Gaby: Yes, that's exactly us. Well, it depends where you are. But no more or less, it's mum that runs the house, that's for sure. So my sister Allie and I, as you mentioned, we launched Blossom in 2021, and we had the aim to democratize access to returns from fixed income investments. And then before blossom, I was working at a couple of different tech startups. So one in the wellness space and then one in the automotive industry, which is both of those were really fast moving, early stage startups with really small teams. And that's where I learnt a lot of the experience that's helped me to date with Blossom. And then whilst nearing the end of a Startmate fellowship in 2020, my sister and I, we identified the opportunity in the fixed income market. And it's three years later now, and Blossom is now managing over $45 million.

Phil: Did you have any experience in financial services before that? I mean, where did the idea come from to look at fixed income as a service? I guess so.

Gaby: I didn't have financial services experience work wise, but I did study finance at university. I did a commerce degree, as did my sister. And it basically was bred out of COVID So we were sitting at home, all the family was together, working from home like everyone else was. And we were kind of using the time to get on top of our personal finances. And because our whole family are finance professionals, dad, uncles, cousins, brother in laws, everyone, they're always bringing really fresh and innovative ideas for discussion around the dinner table. And one week it was fixed income. And Ali and I jumped on it straight away and we were figuring out, okay, how do we utilize this as an investment for ourselves? And we were just found high minimums, high fees, long lockups, and it just wasn't an opportunity available to us, even though it was the best opportunity for the time where interest rates were zero and the stock market had crashed and the crypto bubble had burst. And so we were kind of thinking, how can we open this market up for ourselves? How can we open it up for some of our friends and colleagues as well? And then that's where the seeds were planted for the business.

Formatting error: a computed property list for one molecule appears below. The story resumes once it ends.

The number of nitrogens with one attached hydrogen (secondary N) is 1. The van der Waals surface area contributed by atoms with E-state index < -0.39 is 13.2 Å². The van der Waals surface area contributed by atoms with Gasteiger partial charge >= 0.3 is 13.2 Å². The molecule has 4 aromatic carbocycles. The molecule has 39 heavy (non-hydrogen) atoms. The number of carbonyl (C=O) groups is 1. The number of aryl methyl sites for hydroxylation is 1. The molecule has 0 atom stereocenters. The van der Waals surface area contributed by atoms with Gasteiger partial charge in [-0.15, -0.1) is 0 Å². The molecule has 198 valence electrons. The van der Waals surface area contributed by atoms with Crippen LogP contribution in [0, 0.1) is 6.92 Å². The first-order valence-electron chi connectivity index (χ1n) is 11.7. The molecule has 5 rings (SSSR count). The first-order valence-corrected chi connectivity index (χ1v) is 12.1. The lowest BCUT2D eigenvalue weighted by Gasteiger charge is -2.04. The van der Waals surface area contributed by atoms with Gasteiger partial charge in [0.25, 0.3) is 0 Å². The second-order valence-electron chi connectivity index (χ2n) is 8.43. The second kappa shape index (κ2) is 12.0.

It's super important for investors to stay across what fixed income is

Phil: I always like to think about fixed income, especially when you open up your superannuation statement. So many people, their eyes glaze over when they see that their money is put into equities and infrastructure and real estate and fixed income. And I just think it's really important for people to understand what it actually means. Do you feel that way as well?